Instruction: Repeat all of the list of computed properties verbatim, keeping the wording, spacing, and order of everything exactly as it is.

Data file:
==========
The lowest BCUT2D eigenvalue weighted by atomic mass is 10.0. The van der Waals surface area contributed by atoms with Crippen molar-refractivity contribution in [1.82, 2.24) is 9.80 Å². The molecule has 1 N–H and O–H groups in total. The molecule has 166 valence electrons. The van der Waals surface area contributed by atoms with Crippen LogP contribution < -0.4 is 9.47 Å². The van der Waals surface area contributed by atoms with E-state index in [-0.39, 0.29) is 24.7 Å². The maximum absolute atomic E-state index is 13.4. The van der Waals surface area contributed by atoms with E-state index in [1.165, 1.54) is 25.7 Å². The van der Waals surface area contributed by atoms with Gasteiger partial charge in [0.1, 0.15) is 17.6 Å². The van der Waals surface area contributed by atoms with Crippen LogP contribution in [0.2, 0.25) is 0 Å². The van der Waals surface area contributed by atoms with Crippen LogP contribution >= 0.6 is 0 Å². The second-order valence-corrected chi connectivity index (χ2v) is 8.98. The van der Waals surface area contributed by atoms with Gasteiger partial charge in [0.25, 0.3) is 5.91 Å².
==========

The lowest BCUT2D eigenvalue weighted by atomic mass is 10.0. The van der Waals surface area contributed by atoms with Crippen molar-refractivity contribution in [1.82, 2.24) is 9.80 Å². The molecule has 1 N–H and O–H groups in total. The molecule has 166 valence electrons. The van der Waals surface area contributed by atoms with Crippen LogP contribution < -0.4 is 9.47 Å². The van der Waals surface area contributed by atoms with E-state index in [-0.39, 0.29) is 24.7 Å². The maximum absolute atomic E-state index is 13.4. The van der Waals surface area contributed by atoms with E-state index in [1.165, 1.54) is 25.7 Å². The van der Waals surface area contributed by atoms with Gasteiger partial charge in [0.1, 0.15) is 17.6 Å². The van der Waals surface area contributed by atoms with Crippen LogP contribution in [0.2, 0.25) is 0 Å². The van der Waals surface area contributed by atoms with Crippen LogP contribution >= 0.6 is 0 Å². The second-order valence-corrected chi connectivity index (χ2v) is 8.98. The van der Waals surface area contributed by atoms with Gasteiger partial charge in [0.25, 0.3) is 5.91 Å².